A patented, portable, high-powered hydraulic tool, invented to shear and trap bolt heads during demolition projects, has proven its worth and is moving to market. Y‑12 National Security Complex signed a licensing agreement with start-up company Green Arc Labs of Chattanooga for Omni Jaw 5. This is the first time the two companies have partnered.
The hand-held tool, invented a decade ago by Lee Bzorgi of Y‑12’s National Security Technology Center, generates up to 5 tons of force on the cutting jaw and simultaneously collects the trimmings, eliminating environmental and safety hazards. It was designed during demolition of the East Tennessee Technology Park where asbestos cyanide-dipped bolts posed a problem.
“We are excited about our connection with Y‑12. This is a first for us,” said Casey York, founder of the GAL start-up company. “We have existing manufacturers in Chattanooga, and the Omni Jaw tool will be machined right here. There’s such an apparent need for this tool in the construction or demolition of any commercial building, for example, or in ship deconstruction, asbestos removal, or equipment dismantlement.” Bringing more technology to Tennessee and to Chattanooga, in particular, is one of GAL’s ultimate goals.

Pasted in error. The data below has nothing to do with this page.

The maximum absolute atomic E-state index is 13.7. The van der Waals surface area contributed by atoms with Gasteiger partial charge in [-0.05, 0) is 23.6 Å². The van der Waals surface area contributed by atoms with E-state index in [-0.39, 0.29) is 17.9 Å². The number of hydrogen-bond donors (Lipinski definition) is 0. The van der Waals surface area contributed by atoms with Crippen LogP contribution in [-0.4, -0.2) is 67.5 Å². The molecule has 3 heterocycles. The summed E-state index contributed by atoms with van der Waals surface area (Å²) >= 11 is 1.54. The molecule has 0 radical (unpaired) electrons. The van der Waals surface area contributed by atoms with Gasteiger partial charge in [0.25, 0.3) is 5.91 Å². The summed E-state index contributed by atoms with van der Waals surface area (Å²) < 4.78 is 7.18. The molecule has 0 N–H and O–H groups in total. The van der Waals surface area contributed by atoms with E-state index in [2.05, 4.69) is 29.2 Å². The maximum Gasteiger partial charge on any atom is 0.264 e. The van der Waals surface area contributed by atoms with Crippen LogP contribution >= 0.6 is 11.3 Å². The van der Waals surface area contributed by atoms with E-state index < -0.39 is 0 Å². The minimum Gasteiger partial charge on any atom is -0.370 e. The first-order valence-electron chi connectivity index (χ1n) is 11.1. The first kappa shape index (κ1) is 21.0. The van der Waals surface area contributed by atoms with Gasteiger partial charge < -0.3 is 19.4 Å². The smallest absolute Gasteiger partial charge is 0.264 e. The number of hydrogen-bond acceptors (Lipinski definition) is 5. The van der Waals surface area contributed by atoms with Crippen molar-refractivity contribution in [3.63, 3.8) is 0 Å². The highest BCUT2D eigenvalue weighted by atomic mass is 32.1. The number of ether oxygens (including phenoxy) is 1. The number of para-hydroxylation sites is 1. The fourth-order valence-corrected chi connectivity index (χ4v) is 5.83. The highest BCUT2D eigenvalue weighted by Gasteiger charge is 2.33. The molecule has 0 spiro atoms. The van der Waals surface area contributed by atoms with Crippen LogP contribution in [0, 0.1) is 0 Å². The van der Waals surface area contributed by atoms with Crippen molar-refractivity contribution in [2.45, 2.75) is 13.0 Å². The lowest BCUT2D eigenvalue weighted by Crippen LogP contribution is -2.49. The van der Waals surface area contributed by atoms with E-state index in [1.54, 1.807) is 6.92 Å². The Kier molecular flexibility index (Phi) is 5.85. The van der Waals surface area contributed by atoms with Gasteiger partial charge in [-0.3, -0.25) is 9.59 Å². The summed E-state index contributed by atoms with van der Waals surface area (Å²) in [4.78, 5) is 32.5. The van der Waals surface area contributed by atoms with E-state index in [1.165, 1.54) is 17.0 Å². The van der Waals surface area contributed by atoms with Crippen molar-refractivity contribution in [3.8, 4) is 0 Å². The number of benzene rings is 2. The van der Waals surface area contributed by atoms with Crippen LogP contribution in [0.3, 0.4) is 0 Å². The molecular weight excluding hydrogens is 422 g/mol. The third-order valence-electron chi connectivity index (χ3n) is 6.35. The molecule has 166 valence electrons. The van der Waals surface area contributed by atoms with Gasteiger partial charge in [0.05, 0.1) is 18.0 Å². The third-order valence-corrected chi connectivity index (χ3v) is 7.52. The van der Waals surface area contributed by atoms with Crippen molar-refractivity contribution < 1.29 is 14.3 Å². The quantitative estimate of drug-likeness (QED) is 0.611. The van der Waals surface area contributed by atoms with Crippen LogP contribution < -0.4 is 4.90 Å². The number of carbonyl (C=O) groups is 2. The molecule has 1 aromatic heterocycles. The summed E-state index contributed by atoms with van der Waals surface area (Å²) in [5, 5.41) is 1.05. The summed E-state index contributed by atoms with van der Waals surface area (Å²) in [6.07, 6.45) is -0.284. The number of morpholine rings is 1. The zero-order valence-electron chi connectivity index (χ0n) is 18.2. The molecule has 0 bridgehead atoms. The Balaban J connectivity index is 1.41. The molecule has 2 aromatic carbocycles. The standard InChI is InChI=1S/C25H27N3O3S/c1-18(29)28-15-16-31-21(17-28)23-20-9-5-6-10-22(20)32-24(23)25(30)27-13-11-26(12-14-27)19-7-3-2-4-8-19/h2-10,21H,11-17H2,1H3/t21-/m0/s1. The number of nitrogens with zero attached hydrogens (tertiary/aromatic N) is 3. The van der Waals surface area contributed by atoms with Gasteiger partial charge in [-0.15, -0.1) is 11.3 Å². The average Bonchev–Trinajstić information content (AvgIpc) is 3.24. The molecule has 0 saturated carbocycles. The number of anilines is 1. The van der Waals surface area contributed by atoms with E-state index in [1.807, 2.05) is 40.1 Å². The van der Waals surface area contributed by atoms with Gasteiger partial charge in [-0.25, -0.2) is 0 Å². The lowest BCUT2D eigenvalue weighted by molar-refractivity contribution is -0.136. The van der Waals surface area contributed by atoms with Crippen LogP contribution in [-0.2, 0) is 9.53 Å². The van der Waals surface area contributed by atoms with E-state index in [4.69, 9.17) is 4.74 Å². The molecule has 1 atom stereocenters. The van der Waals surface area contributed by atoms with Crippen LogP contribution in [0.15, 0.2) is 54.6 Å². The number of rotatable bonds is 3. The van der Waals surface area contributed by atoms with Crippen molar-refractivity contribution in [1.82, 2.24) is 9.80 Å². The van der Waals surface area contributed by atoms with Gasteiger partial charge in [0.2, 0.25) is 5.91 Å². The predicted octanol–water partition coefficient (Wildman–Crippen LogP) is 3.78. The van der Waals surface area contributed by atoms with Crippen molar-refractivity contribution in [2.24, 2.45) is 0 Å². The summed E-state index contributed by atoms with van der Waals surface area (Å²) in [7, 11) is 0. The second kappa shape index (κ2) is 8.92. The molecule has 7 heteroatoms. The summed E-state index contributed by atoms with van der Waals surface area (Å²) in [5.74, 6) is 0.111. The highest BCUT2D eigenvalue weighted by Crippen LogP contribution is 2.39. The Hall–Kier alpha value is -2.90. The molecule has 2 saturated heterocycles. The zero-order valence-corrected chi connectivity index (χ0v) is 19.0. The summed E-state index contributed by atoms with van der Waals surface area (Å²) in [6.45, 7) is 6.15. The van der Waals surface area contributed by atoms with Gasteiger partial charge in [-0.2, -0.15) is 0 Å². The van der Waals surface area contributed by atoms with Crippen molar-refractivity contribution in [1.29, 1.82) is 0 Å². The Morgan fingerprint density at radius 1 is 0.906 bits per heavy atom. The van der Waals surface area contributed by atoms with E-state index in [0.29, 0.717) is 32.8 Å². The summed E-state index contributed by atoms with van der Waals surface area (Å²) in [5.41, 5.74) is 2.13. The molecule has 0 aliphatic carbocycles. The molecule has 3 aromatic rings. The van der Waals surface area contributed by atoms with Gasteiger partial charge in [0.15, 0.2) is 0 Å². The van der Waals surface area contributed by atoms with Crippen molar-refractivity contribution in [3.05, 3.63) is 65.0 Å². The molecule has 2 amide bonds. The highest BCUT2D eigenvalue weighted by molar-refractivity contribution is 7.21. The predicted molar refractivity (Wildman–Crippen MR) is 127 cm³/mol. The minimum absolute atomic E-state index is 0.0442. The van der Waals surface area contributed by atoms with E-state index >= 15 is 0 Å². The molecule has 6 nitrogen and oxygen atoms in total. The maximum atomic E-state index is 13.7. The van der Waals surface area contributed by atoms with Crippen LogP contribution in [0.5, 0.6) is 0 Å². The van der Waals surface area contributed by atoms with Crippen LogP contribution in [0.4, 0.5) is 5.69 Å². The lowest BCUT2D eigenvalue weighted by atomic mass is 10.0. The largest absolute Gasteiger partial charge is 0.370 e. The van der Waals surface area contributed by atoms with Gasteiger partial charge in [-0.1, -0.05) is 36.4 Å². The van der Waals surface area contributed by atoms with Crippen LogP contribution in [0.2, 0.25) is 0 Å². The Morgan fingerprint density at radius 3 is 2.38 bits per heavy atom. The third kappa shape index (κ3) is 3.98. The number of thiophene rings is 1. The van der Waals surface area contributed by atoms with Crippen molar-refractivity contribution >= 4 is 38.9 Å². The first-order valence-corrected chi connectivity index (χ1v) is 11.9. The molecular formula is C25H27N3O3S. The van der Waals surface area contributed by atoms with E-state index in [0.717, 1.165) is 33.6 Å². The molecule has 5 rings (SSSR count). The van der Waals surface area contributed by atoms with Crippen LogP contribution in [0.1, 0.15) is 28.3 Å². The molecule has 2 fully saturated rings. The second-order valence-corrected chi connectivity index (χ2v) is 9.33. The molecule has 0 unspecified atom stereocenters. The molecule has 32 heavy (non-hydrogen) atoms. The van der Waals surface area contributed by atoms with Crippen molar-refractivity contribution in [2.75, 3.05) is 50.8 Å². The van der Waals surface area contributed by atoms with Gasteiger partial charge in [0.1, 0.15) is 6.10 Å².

“It’s the ideal tool for taking apart ships for scrap and similar kinds of projects with riveted construction,” said GAL’s Jacob Gish. “Omni Jaw 5 is a self-funding prototype. There’s nothing on the market quite like it. It’s safer, faster, and more powerful than other tools of its kind.”
Omni Jaw 5 boasts an ergonomically positioned electric trigger and weight of just 18 pounds. It’s strong; safe; fast (shearing bolts in seconds); versatile (with an interchangeable jaw that can be used as a punch or a shear in addition to a bolt cutter); and precise, leaving surfaces undamaged. “It’s very gratifying to have another invention licensed to help small business,” said Bzorgi.
“Y‑12’s Technology Transfer office is eager to work with GAL to bring this technology to the market. GAL has a well-rounded group of people with a wide spectrum of expertise and plenty of energy to put behind the product,” said Jeremy Benton of Y‑12’s Program Management organization.